Mentions: Despite the fact that both classes of networks exhibit the same Degree Distribution (DD), they have quite different Clustering Coefficients (CC) and also Average Path Lengths (APL) [36, 37]. The regular ring networks warrant a high CC which, in turn, ensures that individuals appear repeatedly in the interaction groups of others. The prevalence of a given individual in the interaction groups of another may be understood as a power relation [15, 38, 39], that is, as a measure of the influence that an individual A has in the goals (here, fitness) of another individual B. This influence is enhanced by the fraction of interaction groups of B in which A appears (see Methods). To further characterize this property, we define an explicit quantity, that we call the Structural Power (SP). At the individual level, the structural power of an individual A over another individual B is given by the fraction of all groups in which B participates that also include A. This quantity, conveniently normalized between 0 and 1, is further extended to define the (average) SP of a node in a network, as well as the (average) SP of an entire network. Full details are provided in Methods. It is important to point out, however, that SP and CC convey different properties of a network: For instance, whereas CC only accounts for the triangular motifs present in a network, the computation of SP also reflects existing square motifs. To isolate the effect of SP from CC—and also from APL and DD—we calculate the average proposals <p> and average acceptance threshold <q> emerging when MUG is played in a class of networks in which CC always remains close to 0, but SP is not negligible (see Fig 3 and Methods).


Structural power and the evolution of collective fairness in social networks
Impact of structural power on fair collective action.We interpolate between a regular triangle-free ring (high SP, r = 0, panel c) and a homogeneous random graph (r = 1, low SP, panel d) by rewiring a fraction r of all edges in the network while keeping the degree distribution unchanged. Our starting topology (r = 0) differs from the conventional regular rings (illustrated, for comparison, in panel b) as, by construction, it avoids the creation of triangles, leading to a CC = 0. Panel a) shows how different global network properties change as we change r (note that in this case networks have <k> = 6, corresponding to group size N = 7) and, importantly, how they correlate with properties emerging from playing the MUG on these networks: besides the average values of offer, <p>, and acceptance threshold, <q>, we also depict the dependence of CC, APL and SP. Whereas the value of CC remains negligible for all r, (growing from 0 at r = 0 to 0.003 at r = 1) the dependence of <p> and <q> is fully correlated with that of SP and with none of the other variables plotted. Other parameters (see Methods): M = 0.5, Z = 1000, <k> = 6, μ = 0.001, ε = 0.05 and β = 10.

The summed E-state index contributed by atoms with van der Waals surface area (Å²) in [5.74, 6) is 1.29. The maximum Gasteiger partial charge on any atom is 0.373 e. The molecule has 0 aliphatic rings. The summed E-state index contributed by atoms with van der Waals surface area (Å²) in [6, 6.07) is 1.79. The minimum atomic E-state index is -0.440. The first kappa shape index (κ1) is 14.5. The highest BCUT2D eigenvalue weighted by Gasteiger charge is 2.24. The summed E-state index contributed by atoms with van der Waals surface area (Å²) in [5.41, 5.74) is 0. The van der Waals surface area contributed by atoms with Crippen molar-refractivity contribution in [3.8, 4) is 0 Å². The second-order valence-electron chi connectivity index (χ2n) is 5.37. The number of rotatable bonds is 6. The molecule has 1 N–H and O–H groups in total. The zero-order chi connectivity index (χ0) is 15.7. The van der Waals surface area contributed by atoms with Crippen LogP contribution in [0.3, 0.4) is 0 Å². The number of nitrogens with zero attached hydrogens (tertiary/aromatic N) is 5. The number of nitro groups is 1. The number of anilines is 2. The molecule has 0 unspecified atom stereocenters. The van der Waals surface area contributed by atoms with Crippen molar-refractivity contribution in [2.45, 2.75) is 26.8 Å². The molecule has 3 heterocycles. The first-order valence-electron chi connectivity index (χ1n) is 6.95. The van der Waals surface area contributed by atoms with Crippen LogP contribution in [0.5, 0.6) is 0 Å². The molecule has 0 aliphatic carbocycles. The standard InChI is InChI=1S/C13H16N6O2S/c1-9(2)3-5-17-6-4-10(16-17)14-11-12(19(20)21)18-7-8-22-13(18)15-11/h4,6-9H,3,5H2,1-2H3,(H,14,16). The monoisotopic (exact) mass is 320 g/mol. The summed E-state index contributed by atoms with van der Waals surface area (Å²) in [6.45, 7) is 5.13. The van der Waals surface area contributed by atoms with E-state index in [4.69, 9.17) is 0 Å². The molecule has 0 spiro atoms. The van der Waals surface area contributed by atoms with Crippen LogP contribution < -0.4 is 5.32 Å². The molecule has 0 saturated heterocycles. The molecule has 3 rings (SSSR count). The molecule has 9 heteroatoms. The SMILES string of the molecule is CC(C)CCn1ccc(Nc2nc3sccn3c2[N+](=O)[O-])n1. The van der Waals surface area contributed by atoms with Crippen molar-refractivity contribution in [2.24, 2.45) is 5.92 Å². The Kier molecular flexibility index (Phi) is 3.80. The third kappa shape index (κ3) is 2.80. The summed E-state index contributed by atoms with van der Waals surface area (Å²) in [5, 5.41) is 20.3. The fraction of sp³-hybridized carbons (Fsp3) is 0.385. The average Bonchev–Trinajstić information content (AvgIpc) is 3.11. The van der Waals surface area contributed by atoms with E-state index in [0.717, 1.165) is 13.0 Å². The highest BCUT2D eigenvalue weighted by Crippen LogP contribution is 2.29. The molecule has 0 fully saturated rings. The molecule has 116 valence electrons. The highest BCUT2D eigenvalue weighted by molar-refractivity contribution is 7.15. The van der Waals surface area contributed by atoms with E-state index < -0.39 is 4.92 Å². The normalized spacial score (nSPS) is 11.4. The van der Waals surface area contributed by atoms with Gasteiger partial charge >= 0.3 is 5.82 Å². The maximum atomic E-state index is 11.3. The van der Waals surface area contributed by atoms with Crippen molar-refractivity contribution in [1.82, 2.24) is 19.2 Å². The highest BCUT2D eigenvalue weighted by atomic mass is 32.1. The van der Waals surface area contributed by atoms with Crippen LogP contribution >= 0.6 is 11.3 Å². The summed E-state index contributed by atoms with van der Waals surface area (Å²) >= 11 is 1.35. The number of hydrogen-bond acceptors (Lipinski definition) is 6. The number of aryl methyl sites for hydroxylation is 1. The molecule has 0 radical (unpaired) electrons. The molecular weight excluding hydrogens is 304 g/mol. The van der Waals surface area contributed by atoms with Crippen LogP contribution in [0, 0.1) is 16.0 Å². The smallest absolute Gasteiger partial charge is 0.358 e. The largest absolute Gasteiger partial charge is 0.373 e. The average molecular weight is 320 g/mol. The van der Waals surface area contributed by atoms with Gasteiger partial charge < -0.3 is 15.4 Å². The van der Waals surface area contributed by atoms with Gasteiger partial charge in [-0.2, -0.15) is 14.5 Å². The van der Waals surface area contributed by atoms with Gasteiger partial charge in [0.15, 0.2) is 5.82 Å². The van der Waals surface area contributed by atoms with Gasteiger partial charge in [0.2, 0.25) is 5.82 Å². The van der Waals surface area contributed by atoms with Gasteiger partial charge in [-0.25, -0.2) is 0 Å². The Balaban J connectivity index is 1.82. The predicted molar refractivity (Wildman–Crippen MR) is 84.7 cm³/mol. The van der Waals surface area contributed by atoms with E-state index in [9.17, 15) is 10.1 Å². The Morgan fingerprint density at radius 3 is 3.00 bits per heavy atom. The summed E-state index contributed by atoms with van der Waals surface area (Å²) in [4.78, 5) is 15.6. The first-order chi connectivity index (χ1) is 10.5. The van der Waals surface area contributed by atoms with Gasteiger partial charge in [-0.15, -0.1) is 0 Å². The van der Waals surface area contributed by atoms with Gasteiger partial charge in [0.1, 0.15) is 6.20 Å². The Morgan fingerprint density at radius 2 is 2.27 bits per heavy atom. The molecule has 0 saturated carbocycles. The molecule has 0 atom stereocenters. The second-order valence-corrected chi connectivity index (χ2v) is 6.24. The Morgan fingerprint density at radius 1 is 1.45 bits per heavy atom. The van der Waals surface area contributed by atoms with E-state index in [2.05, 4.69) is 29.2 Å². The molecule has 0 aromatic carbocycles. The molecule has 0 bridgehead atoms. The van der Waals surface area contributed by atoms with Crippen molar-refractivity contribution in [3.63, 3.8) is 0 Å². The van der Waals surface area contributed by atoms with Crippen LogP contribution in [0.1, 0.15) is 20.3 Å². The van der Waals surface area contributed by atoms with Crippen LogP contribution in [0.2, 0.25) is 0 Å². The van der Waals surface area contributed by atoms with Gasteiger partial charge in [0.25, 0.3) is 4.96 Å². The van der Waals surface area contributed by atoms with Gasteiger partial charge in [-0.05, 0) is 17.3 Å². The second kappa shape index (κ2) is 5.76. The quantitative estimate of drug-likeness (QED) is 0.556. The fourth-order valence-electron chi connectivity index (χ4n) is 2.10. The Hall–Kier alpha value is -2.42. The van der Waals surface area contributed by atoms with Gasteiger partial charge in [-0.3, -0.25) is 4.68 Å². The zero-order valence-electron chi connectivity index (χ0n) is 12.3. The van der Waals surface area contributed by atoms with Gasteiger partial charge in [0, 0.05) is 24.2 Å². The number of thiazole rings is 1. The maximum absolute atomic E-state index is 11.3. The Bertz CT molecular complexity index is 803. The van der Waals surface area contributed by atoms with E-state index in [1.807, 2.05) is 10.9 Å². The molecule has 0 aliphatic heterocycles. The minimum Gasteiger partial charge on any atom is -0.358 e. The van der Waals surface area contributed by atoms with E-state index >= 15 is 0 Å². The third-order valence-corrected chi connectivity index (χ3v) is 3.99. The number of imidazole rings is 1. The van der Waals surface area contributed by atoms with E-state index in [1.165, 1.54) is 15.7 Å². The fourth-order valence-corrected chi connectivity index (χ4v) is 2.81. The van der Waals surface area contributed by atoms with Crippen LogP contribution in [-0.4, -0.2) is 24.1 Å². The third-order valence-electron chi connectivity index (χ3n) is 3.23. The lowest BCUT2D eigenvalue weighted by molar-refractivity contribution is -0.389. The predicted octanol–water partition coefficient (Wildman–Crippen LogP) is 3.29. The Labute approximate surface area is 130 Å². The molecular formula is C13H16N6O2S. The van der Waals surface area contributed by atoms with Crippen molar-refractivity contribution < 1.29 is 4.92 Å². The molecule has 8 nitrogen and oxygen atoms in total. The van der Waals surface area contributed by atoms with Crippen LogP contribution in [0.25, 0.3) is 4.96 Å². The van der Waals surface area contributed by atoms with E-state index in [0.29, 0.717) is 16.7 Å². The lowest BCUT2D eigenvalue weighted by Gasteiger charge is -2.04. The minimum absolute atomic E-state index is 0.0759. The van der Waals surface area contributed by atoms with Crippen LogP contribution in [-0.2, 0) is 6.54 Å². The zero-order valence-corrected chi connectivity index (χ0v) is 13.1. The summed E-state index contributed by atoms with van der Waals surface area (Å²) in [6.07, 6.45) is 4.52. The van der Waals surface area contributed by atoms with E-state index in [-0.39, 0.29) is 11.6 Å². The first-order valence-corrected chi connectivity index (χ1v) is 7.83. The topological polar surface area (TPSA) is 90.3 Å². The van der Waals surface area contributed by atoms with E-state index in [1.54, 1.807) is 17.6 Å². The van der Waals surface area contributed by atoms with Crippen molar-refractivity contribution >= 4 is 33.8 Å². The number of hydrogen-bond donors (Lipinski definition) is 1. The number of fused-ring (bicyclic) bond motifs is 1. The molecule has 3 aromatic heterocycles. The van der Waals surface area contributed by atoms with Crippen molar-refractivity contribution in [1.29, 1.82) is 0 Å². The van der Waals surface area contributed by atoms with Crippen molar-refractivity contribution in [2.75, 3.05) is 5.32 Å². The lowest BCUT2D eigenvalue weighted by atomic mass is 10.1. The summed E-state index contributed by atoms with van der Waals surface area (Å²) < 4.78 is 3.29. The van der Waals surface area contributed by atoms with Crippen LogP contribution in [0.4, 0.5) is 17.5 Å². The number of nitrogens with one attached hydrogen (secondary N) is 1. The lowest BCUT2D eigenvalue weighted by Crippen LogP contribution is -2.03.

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getmorefigures.php?uid=PMC5391959&req=5

pone.0175687.g003: Impact of structural power on fair collective action.We interpolate between a regular triangle-free ring (high SP, r = 0, panel c) and a homogeneous random graph (r = 1, low SP, panel d) by rewiring a fraction r of all edges in the network while keeping the degree distribution unchanged. Our starting topology (r = 0) differs from the conventional regular rings (illustrated, for comparison, in panel b) as, by construction, it avoids the creation of triangles, leading to a CC = 0. Panel a) shows how different global network properties change as we change r (note that in this case networks have <k> = 6, corresponding to group size N = 7) and, importantly, how they correlate with properties emerging from playing the MUG on these networks: besides the average values of offer, <p>, and acceptance threshold, <q>, we also depict the dependence of CC, APL and SP. Whereas the value of CC remains negligible for all r, (growing from 0 at r = 0 to 0.003 at r = 1) the dependence of <p> and <q> is fully correlated with that of SP and with none of the other variables plotted. Other parameters (see Methods): M = 0.5, Z = 1000, <k> = 6, μ = 0.001, ε = 0.05 and β = 10.